1Department of Toxicology and Pharmacology, Division of Pharmacy Practice, Meiji Pharmaceutical University,Japan
2Department of Toxicology and Pharmacology, Faculty of Pharmaceutical Sciences, Toho University, Japan
Received Date: October 21, 2016; Accepted Date: November 02, 2016; Published Date: November 07, 2016
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Oral stomatitis is one of the adverse events induced by 5-fluorouracil (5-FU). The healing effects of Irsogladine maleate (IM), a therapeutic agent for stomach ulcer, were examined on oral stomatitis with 5-FU. The oral stomatitis model in the cheek pouch were produced by submucosal injection of 25 μL of 10% acetic acid solution in male Syrian golden hamsters anesthetized with pentobarbital 30 mg/kg i.p. on day 2. 5-FU was injected at 60 mg/kg/day i.p. on days 4 and 2. In the IM application group, 0.2 mL of IM solution or vehicle was started from day 0 to the oral mucosa of the cheek pouch. Application of 1.2 mg/mL IM solution significantly reduced the areas of injury in 5-FU-untreated animals. Application of 1.2 mg/mL IM suspension in sodium carboxyethyl cellulose (CMC-Na) solution did not reduce the area of oral injury in this model, and no reduction was observed upon p.o. administration of 1.2 and 4.0 mg/mL IM solution. The areas of oral injury in 5-FU-treated animals were significantly larger than those in 5-FU-untreated animals. The period required for the area of oral injury to be reduced to 50% was about 4.9 and 3.9 days in the 5-FU-treated and untreated animals, respectively. Application of 4.0 mg/mL IM solution significantly reduced the area of injury in the 5-FU-treated animals. In addition, 4.0 mg/mL IM in a solution containing gum ghatti to increase viscosity and retention reduced the area of oral injury significantly. However, p.o. administration of 1.2 or 4.0 mg/mL IM in gum ghatti-containing solution had no reduction effects. These results suggest that application of IM reduces the area of oral injury in acetic acid-induced oral stomatitis developing under both 5-FU treated and untreated conditions.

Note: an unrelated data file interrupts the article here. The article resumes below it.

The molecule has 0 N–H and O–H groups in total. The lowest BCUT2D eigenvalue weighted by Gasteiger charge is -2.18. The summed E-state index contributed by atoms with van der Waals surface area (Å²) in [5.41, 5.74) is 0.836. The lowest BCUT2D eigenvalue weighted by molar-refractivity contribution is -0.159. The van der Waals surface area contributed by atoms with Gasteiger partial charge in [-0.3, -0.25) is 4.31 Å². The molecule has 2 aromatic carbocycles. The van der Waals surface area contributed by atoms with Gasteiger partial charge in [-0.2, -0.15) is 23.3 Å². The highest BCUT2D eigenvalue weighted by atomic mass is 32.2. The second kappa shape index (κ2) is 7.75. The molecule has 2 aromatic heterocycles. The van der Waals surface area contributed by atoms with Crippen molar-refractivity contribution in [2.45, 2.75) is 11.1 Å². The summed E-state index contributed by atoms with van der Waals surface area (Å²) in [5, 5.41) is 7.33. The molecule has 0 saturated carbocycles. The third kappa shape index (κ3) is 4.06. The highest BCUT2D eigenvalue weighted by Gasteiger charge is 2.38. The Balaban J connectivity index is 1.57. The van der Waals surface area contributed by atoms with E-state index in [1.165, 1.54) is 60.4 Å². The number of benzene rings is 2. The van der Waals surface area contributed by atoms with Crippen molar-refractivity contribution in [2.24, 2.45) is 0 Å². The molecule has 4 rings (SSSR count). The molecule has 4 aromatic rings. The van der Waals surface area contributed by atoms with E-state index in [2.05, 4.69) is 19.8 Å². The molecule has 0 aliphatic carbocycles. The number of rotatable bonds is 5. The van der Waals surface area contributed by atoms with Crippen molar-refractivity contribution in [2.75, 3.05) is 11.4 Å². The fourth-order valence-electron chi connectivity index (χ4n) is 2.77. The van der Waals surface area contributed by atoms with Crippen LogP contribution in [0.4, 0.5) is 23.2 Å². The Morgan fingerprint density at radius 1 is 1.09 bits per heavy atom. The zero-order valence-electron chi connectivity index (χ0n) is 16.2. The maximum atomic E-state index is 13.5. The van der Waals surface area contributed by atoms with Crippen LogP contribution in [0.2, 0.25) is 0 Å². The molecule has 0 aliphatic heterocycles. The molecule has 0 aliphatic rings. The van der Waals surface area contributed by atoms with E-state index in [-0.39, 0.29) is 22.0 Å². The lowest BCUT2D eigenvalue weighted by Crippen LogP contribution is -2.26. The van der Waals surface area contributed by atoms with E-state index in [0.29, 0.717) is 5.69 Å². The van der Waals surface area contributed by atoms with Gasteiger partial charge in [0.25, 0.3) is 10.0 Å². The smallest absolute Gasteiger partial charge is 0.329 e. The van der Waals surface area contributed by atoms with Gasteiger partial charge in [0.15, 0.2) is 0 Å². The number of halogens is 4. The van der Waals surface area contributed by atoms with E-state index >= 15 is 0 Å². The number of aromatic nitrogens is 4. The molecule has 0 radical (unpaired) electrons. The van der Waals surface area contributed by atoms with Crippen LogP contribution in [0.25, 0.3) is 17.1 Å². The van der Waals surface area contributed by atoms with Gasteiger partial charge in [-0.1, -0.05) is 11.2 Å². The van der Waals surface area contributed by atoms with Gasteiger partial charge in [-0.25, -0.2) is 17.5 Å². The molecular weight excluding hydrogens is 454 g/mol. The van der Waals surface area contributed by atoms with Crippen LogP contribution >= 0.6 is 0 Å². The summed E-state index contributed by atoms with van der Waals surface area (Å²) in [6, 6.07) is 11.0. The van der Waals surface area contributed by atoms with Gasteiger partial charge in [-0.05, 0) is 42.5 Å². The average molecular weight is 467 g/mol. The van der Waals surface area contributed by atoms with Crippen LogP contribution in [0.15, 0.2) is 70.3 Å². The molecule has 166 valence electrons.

Oral stomatitis, Pentobarbital, Irsogladine maleate, Hamsters, Chemotherapy, Anticancer drugs
Among various agents for chemotherapy of malignant neoplasms, 5-fluorouracil (5-FU) has been widely employed since 1957 . However, 5-FU has side effects such as cell growth inhibition and cytotoxicity, thereby impacting on the quality of life (QOL) of patients. Oral stomatitis is one of the adverse events induced by 5-FU, occurring through direct cell injury and indirectly by decreased resistance to bacterial infections.
It is reported that about 40% of patients receiving standard chemotherapy, and more than 90% of those receiving chemotherapy in combination with localized irradiation develop oral mucositis [2,3]. Serious oral stomatitis not only impairs oral food intake but also hinders verbal communication and disturbs sleep, as well as leading to secondary infections, thus increasing the mortality rate. Therefore, it is important to prevent and treat persistent oral stomatitis . Gargle formulations currently employed to prevent and treat oral stomatitis include allopurinol as eliminator of reactive oxygen species induced by chemotherapy , azulene sulfonic acid sodium as oral care , lidocaine hydrochloride as symptomatic treatments included in analgesics , sodium alginate  and sucralfate as mucosal protection . Those are not standardized as the stomatitis therapy treatments.
Recently, Irsogladine maleate (IM) (Figure 1) has received attention as a drug that has healing effects on oral stomatitis , including that associated with rheumatoid disease and Bechet’s disease [10,11].
IM is also sold as a medicinal formulation, “Gaslon N®-OD”, for stomach ulcer, but is not approval for oral stomatitis. In the present study, to clarify the therapeutic effects of IM on oral stomatitis, occurring because of 5-FU treatment or no treatment, we (1) investigated its healing effects, (2) conducted pharmaceutical studies, and (3) evaluated differences in its therapeutic effects when administered via different routes.
Male Syrian golden hamsters weighing 100 g to 150 g were purchased from Sankyo Labo Service Co. (Tokyo, Japan) and given free access to water and commercial food pellets (MF: Oriental Yeast Co. Tokyo, Japan). They were kept in a temperature (24°C ± 1°C) and humidity-(55% ± 5%) controlled room with a 12 h day-night cycle. All experiments were performed per the guidelines of the animal research committee of Toho university and Meiji pharmaceutical university.
Onset of oral stomatitis and drug treatment